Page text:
Figure 11.3: Conceptual model of an open epidemic. We’ll let lambda be migration and births, and mu be mortality. Births may come from any group.

Here we get specific, and add births, \(b\), potentially by all types, sick or not (\(S+I+R\)), and we assume that the newborns are susceptible only. We also add a mortality term to each group (\(\mu S,\,\mu I,\,\mu R\)). \[\begin{align} \tag{11.8} \frac{d S}{d t} &= b \left( S+I+R \right) - \beta SI - \mu S\\ \frac{d I}{d t} &=\beta SI - \gamma I - \mu I\\ \frac{d R}{d t} &= \gamma I - \mu R \end{align}\] Note that the births add only to the susceptible group, whereas density independent mortality subtracts from each group.

Disease model with population growth Here we create the function for the system of ODE’s in (11.8).

SIRmod <- function(t, y, p) {
  S <- y[1]; I <- y[2]; R <- y[3]; N <- sum(y)
  with( as.list(p), {
    dS.dt <- b*N - B*I*S/N^z - mu*S
    dI.dt <- B*I*S/N^z - g*I - mu*I
    dR.dt <- g*I - mu*R
   return( list(c(dS.dt, dI.dt, dR.dt)) )
  } )

Let’s start to work with this model—that frequently means making simplifying assumptions. We might start by assuming that if infected and resistant individuals can contribute to offspring, then the disease is relatively benign. Therefore, we can assume that mortality is the same for all groups (\(\mu_i= \mu\)). We’ll also assume (again) a constant population size. This means that birth rate equals mortality or \(b=\mu\).

We add additional complexity by allowing transmission to be partially frequency dependent. We introduce a scaling parameter \(z\), where transmission is \[\beta I \frac{S}{N^z}\] so that when \(z=0\) we have pure density dependence, and \(z=1\) is pure frequency dependence.

Note that if we let \(z,\, b,\, \mu =0\), the we have the simplest SIR model with which we bagn the chapter.

Now imagine a large city, with say, a million people. Let’s then assume that we start of with a population of virtually all susceptible people, but we introduce a single infected person.

N <- 10^6
R <- 0; I <- 1; S <- N - I - R

Let us further pretend that the disease runs its course over about 10–14 days. Recall that \(\gamma\) (gamma) is the inverse of the duration of the disease.

g <- 1/(13/365)

Given a constant population size and exponential growth, then the average life span is the inverse of the birth rate. Let us pretend that the average life span is 50 years.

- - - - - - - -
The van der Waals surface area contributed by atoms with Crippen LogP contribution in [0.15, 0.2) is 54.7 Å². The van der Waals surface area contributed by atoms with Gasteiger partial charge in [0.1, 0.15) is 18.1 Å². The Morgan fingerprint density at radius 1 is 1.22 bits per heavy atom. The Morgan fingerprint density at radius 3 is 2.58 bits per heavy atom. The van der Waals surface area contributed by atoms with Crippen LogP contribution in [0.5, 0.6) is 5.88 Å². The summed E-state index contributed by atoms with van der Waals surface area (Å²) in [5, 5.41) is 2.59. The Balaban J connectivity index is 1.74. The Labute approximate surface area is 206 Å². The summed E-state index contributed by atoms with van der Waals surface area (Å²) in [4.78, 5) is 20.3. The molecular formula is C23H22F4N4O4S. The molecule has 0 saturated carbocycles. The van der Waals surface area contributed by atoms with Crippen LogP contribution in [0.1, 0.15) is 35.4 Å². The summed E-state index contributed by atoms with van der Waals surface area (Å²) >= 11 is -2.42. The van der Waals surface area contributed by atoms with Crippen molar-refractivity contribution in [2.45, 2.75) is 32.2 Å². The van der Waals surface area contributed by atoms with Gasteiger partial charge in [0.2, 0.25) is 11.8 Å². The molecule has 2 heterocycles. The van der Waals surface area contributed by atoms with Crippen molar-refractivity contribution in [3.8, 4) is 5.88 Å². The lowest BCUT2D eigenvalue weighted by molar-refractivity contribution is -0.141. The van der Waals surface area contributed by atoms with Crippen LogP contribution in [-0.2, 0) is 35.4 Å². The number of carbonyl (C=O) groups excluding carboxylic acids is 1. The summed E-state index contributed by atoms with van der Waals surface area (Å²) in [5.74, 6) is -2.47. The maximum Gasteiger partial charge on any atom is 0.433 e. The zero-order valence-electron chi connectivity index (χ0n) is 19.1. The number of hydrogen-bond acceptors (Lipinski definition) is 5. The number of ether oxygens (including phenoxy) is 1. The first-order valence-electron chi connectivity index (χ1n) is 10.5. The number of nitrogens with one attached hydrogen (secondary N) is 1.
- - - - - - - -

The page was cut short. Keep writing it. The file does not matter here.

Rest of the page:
b <- 1/50

For this model, the force of infection turns out to be \(R_0 = 1 + 1 / \left(b\, \alpha\right)\), where \(\alpha\) is the average age at onset of the disease (S. P. Ellner and Guckenheimer 2006). We can therefore estimate \(\beta\) from all the other parameters, including population size, average life span, average age at onset, and the average duration of the disease. For instance, imagine that we have a disease of children, where the average onset of disease is 5,y, so we have

age <- 5
R0 <- 1 + 1/(b*age)

so \(\beta\) becomes

B <- R0 * (g + b) / N

Finally, we can integrate the population and its states. We create a named vector of parameters, and decide on the time interval.

parms <- c(B = B, g = g, b = b, mu=b, z=0)
years <- seq(0,30, by=.1)

It turns out that because of the relatively extreme dynamics (Fig. 11.4), we want to tell the ODE solver to take baby steps, so as to properly capture the dynamics—we use the hmax argument to make sure that the maximum step it takes is relatively small.

out <- data.frame(ode(c(S=S,I=I,R=R), years, SIRmod, parms, hmax=.01)) 
SIRbd.out <- pivot_longer(out, cols=2:4, names_to="Populations", values_to="Density")
ggplot(SIRbd.out, aes(time, Density+1, colour=Populations)) + 
  geom_line() + scale_y_log10() + xlab('Years')
Epidemic for a nonlethal disease, with an SIR model which includes births and deaths, and a constant population size.